Dr. Ishraq Shabib - Assistant Professor at Central Michigan University
Dr. Ishraq Shabib holds a B.Sc in mechanical engineering from Bangladesh University of Engineering and Technology. He received his M.Sc. and Ph.D. both in Mechanical Engineering from Carleton University, Canada. After his Ph.D., he worked for two years as a post-doctoral visiting fellow at CANMET research laboratory of Natural Resources of Canada. In 2011, he joined the department of mechanical engineering at the University of Texas at El Paso as a research assistant professor. Since 2013, he has been serving the school of engineering and technology of Central Michigan University as an assistant professor. His research interest includes deformation of crystalline nanostructures, radiation induced damage of materials, defect structure and property relationship, and atomistic & multiscale modeling.
Zia Ur Rahman - Doctoral Student, Science of Advanced Materials, Central Michigan UniversityDevelopment of Superparamagnetic Iron Oxide Core-shell Nanoparticles and its Applications in Modern Drug Delivery Systems
The focus of my present research project is the functionalization and tailoring of nanoparticle surfaces to perform specific tasks in a biological environment. The particles include superparamagnetic iron oxide nanoparticles, core-shell nanostructures and superparamagnetic iron oxide nanocomposites. The unique nanomaterials have been developed to address continued issues in cancer therapy, including cancer diagnosis and efficient drug delivery. Various characterization tools are being used to study the size distribution, agglomeration, surface texture and magnetic properties of the nanoparticles. For this purpose, the Scanning Electron Microscopy, Transmission Electron Microscopy, Beta Sizer, Atomic Force microscopy and Vibrating Sample Magnetometer are included but not only for characterization. Furthermore, the release of various drugs as a function of time is the important objective to study. The project might be extended to identification and study of the various types of proteins accumulation on different nanoparticle factionalized and nonfunctionalized surfaces.Syed Nabeel Ahmed - Graduate Student, Central Michigan UniversityGraphene/SPION-photocatalytic nanocomposites as nanosorbents for the water and wastewater treatment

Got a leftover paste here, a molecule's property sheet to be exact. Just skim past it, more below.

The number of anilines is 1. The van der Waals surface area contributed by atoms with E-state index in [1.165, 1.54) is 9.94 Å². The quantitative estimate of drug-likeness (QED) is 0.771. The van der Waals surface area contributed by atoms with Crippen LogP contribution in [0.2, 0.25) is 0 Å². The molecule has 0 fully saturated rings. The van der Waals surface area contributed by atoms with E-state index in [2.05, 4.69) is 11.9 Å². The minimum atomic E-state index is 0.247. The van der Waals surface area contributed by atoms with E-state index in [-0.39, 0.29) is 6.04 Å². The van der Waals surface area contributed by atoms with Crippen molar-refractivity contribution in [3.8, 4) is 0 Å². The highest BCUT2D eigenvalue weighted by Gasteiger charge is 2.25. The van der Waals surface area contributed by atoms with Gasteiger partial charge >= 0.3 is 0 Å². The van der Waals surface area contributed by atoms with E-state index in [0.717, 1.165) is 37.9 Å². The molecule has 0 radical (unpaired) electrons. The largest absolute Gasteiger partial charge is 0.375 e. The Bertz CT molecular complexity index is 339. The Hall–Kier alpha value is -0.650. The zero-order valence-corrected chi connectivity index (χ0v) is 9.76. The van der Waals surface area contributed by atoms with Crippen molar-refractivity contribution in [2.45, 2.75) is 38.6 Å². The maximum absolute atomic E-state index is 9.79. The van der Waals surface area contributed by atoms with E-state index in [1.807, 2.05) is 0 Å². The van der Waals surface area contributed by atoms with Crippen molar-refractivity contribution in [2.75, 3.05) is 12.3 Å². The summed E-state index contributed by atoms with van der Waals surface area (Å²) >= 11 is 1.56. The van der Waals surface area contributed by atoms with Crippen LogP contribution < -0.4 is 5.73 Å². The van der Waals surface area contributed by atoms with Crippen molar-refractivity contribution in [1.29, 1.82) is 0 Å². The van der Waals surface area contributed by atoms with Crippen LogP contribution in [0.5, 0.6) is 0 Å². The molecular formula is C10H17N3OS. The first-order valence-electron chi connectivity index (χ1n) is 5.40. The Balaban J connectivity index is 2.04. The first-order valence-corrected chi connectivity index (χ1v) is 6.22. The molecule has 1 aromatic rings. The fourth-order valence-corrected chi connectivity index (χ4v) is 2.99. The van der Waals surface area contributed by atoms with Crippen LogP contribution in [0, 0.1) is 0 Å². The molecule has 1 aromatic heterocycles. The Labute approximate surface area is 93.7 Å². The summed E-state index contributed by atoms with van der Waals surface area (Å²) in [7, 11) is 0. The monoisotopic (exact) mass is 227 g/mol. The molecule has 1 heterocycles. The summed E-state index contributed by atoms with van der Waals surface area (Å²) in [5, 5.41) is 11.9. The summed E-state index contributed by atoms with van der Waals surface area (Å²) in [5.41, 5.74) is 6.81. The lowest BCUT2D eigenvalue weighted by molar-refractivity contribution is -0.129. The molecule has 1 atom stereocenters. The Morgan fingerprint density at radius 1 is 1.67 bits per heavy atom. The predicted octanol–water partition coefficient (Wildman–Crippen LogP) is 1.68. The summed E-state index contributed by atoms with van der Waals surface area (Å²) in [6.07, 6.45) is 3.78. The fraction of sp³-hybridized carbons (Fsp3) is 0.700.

I am currently working on the photocatalytic nanocomposites for water and waste water treatment. This project is based upon the development of nanocomposite of graphene oxide with core-shell Fe3
nanoparticles as nanosorbents for the removal of toxic ions and bacteria from water and waste water. The nanostructure composite developed for this purpose will consist of a mixture of functionalized graphene oxide and core-shell nanoparticles of Fe2
. In the past years it has been shown that graphene has a very high electrical conductivity of electron knows as ballistic behavior. Combination of this character with being hydrophilic in nature, will provide higher efficiency of the water purification process. The Fe3
and ZnO photocatalysts act as nanosorbents in UV-vis light and attract all the micro level impurities such as metal ions (e.g. Pb+2
) and dissolved minerals with chloride and sulfate ions. This nanocomposite is expected to be an excellent contribution in the field of water purification and separation.